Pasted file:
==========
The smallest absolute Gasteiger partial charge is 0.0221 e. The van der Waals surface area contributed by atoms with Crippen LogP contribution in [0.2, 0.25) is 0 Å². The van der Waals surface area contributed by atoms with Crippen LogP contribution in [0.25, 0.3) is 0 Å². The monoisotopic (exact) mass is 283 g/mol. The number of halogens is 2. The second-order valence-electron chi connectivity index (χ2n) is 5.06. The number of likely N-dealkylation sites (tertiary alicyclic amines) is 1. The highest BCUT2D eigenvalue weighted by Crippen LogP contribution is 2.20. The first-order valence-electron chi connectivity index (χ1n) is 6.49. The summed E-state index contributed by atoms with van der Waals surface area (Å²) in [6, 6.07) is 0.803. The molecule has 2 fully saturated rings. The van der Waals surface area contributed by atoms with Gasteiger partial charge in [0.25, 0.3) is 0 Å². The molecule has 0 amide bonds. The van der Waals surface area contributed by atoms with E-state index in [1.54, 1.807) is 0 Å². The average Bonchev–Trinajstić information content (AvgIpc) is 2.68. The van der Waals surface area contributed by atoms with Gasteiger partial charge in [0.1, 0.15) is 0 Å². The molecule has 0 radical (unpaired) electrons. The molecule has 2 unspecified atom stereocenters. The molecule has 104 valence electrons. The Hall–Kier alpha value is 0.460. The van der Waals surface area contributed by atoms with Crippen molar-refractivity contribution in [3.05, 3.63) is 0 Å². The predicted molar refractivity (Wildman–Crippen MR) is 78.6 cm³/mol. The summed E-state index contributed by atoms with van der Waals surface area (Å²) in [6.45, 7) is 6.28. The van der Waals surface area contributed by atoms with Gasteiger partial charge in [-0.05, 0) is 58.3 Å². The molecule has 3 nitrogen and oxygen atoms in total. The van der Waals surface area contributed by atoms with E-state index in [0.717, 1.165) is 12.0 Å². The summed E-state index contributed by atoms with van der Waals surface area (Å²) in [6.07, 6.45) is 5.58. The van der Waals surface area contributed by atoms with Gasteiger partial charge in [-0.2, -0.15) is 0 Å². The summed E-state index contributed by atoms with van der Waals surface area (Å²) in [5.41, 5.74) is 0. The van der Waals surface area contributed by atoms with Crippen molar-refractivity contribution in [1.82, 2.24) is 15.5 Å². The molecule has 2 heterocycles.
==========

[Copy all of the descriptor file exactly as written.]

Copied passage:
The smallest absolute Gasteiger partial charge is 0.0221 e. The van der Waals surface area contributed by atoms with Crippen LogP contribution in [0.2, 0.25) is 0 Å². The van der Waals surface area contributed by atoms with Crippen LogP contribution in [0.25, 0.3) is 0 Å². The monoisotopic (exact) mass is 283 g/mol. The number of halogens is 2. The second-order valence-electron chi connectivity index (χ2n) is 5.06. The number of likely N-dealkylation sites (tertiary alicyclic amines) is 1. The highest BCUT2D eigenvalue weighted by Crippen LogP contribution is 2.20. The first-order valence-electron chi connectivity index (χ1n) is 6.49. The summed E-state index contributed by atoms with van der Waals surface area (Å²) in [6, 6.07) is 0.803. The molecule has 2 fully saturated rings. The van der Waals surface area contributed by atoms with Gasteiger partial charge in [0.25, 0.3) is 0 Å². The molecule has 0 amide bonds. The van der Waals surface area contributed by atoms with E-state index in [1.54, 1.807) is 0 Å². The average Bonchev–Trinajstić information content (AvgIpc) is 2.68. The van der Waals surface area contributed by atoms with Gasteiger partial charge in [0.1, 0.15) is 0 Å². The molecule has 0 radical (unpaired) electrons. The molecule has 2 unspecified atom stereocenters. The molecule has 104 valence electrons. The Hall–Kier alpha value is 0.460. The van der Waals surface area contributed by atoms with Crippen molar-refractivity contribution in [3.05, 3.63) is 0 Å². The predicted molar refractivity (Wildman–Crippen MR) is 78.6 cm³/mol. The summed E-state index contributed by atoms with van der Waals surface area (Å²) in [6.45, 7) is 6.28. The van der Waals surface area contributed by atoms with Gasteiger partial charge in [-0.05, 0) is 58.3 Å². The molecule has 3 nitrogen and oxygen atoms in total. The van der Waals surface area contributed by atoms with E-state index in [0.717, 1.165) is 12.0 Å². The summed E-state index contributed by atoms with van der Waals surface area (Å²) in [6.07, 6.45) is 5.58. The van der Waals surface area contributed by atoms with Gasteiger partial charge in [-0.2, -0.15) is 0 Å². The summed E-state index contributed by atoms with van der Waals surface area (Å²) in [5.41, 5.74) is 0. The van der Waals surface area contributed by atoms with Crippen molar-refractivity contribution in [1.82, 2.24) is 15.5 Å². The molecule has 2 heterocycles.